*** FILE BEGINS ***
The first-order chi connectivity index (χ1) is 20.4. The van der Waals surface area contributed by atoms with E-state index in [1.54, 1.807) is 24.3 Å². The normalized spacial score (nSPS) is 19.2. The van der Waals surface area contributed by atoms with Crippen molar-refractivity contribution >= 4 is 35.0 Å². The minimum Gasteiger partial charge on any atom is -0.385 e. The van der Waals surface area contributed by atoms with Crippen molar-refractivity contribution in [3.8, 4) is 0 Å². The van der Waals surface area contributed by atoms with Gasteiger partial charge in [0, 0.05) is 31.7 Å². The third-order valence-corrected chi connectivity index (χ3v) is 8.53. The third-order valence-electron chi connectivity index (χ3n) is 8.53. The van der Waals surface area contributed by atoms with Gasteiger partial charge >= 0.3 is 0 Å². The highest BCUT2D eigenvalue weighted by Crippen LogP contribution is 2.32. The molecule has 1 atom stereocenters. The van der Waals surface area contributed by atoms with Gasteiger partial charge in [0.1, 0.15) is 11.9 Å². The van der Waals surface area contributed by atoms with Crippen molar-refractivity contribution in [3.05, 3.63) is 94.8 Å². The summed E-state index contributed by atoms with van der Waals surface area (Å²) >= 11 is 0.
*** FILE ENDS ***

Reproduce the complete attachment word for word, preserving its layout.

The first-order chi connectivity index (χ1) is 20.4. The van der Waals surface area contributed by atoms with E-state index in [1.54, 1.807) is 24.3 Å². The normalized spacial score (nSPS) is 19.2. The van der Waals surface area contributed by atoms with Crippen molar-refractivity contribution >= 4 is 35.0 Å². The minimum Gasteiger partial charge on any atom is -0.385 e. The van der Waals surface area contributed by atoms with Crippen molar-refractivity contribution in [3.8, 4) is 0 Å². The van der Waals surface area contributed by atoms with Gasteiger partial charge in [0, 0.05) is 31.7 Å². The third-order valence-corrected chi connectivity index (χ3v) is 8.53. The third-order valence-electron chi connectivity index (χ3n) is 8.53. The van der Waals surface area contributed by atoms with Gasteiger partial charge >= 0.3 is 0 Å². The highest BCUT2D eigenvalue weighted by Crippen LogP contribution is 2.32. The molecule has 1 atom stereocenters. The van der Waals surface area contributed by atoms with Gasteiger partial charge in [0.1, 0.15) is 11.9 Å². The van der Waals surface area contributed by atoms with Crippen molar-refractivity contribution in [3.05, 3.63) is 94.8 Å². The summed E-state index contributed by atoms with van der Waals surface area (Å²) >= 11 is 0.